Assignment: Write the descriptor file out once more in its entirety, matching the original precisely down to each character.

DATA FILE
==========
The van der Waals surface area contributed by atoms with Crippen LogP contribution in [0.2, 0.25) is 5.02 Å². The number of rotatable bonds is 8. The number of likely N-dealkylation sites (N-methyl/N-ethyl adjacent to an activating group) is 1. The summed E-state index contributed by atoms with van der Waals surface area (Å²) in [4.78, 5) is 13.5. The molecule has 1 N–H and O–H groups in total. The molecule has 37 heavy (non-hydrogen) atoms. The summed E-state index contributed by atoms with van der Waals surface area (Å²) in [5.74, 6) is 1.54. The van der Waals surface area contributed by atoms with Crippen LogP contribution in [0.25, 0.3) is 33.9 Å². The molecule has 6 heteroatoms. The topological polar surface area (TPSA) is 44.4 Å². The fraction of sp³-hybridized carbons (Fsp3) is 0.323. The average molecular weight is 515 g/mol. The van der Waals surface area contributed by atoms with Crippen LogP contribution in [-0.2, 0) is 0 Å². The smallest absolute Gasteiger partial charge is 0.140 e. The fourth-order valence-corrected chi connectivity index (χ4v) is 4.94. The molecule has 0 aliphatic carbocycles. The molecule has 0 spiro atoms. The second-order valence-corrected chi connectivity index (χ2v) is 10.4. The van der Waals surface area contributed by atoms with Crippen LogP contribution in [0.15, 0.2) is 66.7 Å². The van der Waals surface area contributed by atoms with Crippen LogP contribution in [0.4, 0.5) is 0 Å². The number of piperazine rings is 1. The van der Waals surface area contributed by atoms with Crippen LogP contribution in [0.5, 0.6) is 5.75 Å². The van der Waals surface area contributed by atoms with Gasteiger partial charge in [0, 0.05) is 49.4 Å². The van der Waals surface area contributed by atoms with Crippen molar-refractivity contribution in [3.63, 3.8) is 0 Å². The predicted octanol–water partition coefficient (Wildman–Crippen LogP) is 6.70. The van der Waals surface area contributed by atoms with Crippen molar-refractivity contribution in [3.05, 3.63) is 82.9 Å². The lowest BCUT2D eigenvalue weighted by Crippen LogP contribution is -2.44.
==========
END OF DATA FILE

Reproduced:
The van der Waals surface area contributed by atoms with Crippen LogP contribution in [0.2, 0.25) is 5.02 Å². The number of rotatable bonds is 8. The number of likely N-dealkylation sites (N-methyl/N-ethyl adjacent to an activating group) is 1. The summed E-state index contributed by atoms with van der Waals surface area (Å²) in [4.78, 5) is 13.5. The molecule has 1 N–H and O–H groups in total. The molecule has 37 heavy (non-hydrogen) atoms. The summed E-state index contributed by atoms with van der Waals surface area (Å²) in [5.74, 6) is 1.54. The van der Waals surface area contributed by atoms with Crippen LogP contribution in [0.25, 0.3) is 33.9 Å². The molecule has 6 heteroatoms. The topological polar surface area (TPSA) is 44.4 Å². The fraction of sp³-hybridized carbons (Fsp3) is 0.323. The average molecular weight is 515 g/mol. The van der Waals surface area contributed by atoms with Crippen LogP contribution in [-0.2, 0) is 0 Å². The smallest absolute Gasteiger partial charge is 0.140 e. The fourth-order valence-corrected chi connectivity index (χ4v) is 4.94. The molecule has 0 aliphatic carbocycles. The molecule has 0 spiro atoms. The second-order valence-corrected chi connectivity index (χ2v) is 10.4. The van der Waals surface area contributed by atoms with Crippen LogP contribution in [0.15, 0.2) is 66.7 Å². The van der Waals surface area contributed by atoms with Crippen LogP contribution in [0.4, 0.5) is 0 Å². The number of piperazine rings is 1. The van der Waals surface area contributed by atoms with Crippen LogP contribution in [0.5, 0.6) is 5.75 Å². The van der Waals surface area contributed by atoms with Gasteiger partial charge in [0, 0.05) is 49.4 Å². The van der Waals surface area contributed by atoms with Crippen molar-refractivity contribution in [3.63, 3.8) is 0 Å². The predicted octanol–water partition coefficient (Wildman–Crippen LogP) is 6.70. The van der Waals surface area contributed by atoms with Crippen molar-refractivity contribution in [3.05, 3.63) is 82.9 Å². The lowest BCUT2D eigenvalue weighted by Crippen LogP contribution is -2.44.